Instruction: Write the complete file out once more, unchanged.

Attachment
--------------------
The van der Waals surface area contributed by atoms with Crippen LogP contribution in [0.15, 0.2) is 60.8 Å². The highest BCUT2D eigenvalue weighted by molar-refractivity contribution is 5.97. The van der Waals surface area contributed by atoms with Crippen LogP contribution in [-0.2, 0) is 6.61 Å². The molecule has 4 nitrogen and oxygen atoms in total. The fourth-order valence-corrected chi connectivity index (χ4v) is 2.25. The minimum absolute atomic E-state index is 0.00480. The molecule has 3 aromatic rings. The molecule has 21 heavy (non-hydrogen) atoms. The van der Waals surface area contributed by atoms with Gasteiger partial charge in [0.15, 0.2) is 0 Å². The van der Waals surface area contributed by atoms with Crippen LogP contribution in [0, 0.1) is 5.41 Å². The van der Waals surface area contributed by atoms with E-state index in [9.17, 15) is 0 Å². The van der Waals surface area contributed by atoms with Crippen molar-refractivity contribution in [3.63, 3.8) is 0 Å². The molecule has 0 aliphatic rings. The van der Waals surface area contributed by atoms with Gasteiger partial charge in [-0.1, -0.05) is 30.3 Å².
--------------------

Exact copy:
The van der Waals surface area contributed by atoms with Crippen LogP contribution in [0.15, 0.2) is 60.8 Å². The highest BCUT2D eigenvalue weighted by molar-refractivity contribution is 5.97. The van der Waals surface area contributed by atoms with Crippen LogP contribution in [-0.2, 0) is 6.61 Å². The molecule has 4 nitrogen and oxygen atoms in total. The fourth-order valence-corrected chi connectivity index (χ4v) is 2.25. The minimum absolute atomic E-state index is 0.00480. The molecule has 3 aromatic rings. The molecule has 21 heavy (non-hydrogen) atoms. The van der Waals surface area contributed by atoms with Gasteiger partial charge in [0.15, 0.2) is 0 Å². The van der Waals surface area contributed by atoms with Crippen LogP contribution in [0, 0.1) is 5.41 Å². The van der Waals surface area contributed by atoms with E-state index in [9.17, 15) is 0 Å². The van der Waals surface area contributed by atoms with Crippen molar-refractivity contribution in [3.63, 3.8) is 0 Å². The molecule has 0 aliphatic rings. The van der Waals surface area contributed by atoms with Gasteiger partial charge in [-0.1, -0.05) is 30.3 Å².